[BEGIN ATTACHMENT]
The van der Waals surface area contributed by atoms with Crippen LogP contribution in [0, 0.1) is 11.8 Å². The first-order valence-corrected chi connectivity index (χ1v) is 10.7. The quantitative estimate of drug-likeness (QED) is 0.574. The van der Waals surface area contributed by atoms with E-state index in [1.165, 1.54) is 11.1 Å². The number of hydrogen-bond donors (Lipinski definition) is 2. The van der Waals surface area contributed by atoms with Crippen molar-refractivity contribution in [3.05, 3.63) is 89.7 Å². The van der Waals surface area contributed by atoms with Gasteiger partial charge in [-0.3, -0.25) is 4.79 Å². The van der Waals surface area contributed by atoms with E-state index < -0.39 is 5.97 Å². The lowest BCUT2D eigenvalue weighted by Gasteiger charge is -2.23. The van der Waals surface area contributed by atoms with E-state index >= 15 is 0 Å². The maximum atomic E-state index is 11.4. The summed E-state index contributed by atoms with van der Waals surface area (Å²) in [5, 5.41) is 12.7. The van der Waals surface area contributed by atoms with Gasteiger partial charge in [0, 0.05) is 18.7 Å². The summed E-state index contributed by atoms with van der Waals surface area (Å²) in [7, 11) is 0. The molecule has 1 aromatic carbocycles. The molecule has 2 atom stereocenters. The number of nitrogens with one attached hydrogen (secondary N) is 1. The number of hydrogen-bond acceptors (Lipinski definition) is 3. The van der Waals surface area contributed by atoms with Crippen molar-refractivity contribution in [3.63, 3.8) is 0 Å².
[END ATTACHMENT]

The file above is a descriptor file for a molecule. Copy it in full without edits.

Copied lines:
The van der Waals surface area contributed by atoms with Crippen LogP contribution in [0, 0.1) is 11.8 Å². The first-order valence-corrected chi connectivity index (χ1v) is 10.7. The quantitative estimate of drug-likeness (QED) is 0.574. The van der Waals surface area contributed by atoms with E-state index in [1.165, 1.54) is 11.1 Å². The number of hydrogen-bond donors (Lipinski definition) is 2. The van der Waals surface area contributed by atoms with Crippen molar-refractivity contribution in [3.05, 3.63) is 89.7 Å². The van der Waals surface area contributed by atoms with Gasteiger partial charge in [-0.3, -0.25) is 4.79 Å². The van der Waals surface area contributed by atoms with E-state index < -0.39 is 5.97 Å². The lowest BCUT2D eigenvalue weighted by Gasteiger charge is -2.23. The van der Waals surface area contributed by atoms with E-state index >= 15 is 0 Å². The maximum atomic E-state index is 11.4. The summed E-state index contributed by atoms with van der Waals surface area (Å²) in [5, 5.41) is 12.7. The van der Waals surface area contributed by atoms with Gasteiger partial charge in [0, 0.05) is 18.7 Å². The summed E-state index contributed by atoms with van der Waals surface area (Å²) in [7, 11) is 0. The molecule has 1 aromatic carbocycles. The molecule has 2 atom stereocenters. The number of nitrogens with one attached hydrogen (secondary N) is 1. The number of hydrogen-bond acceptors (Lipinski definition) is 3. The van der Waals surface area contributed by atoms with Crippen molar-refractivity contribution in [3.63, 3.8) is 0 Å².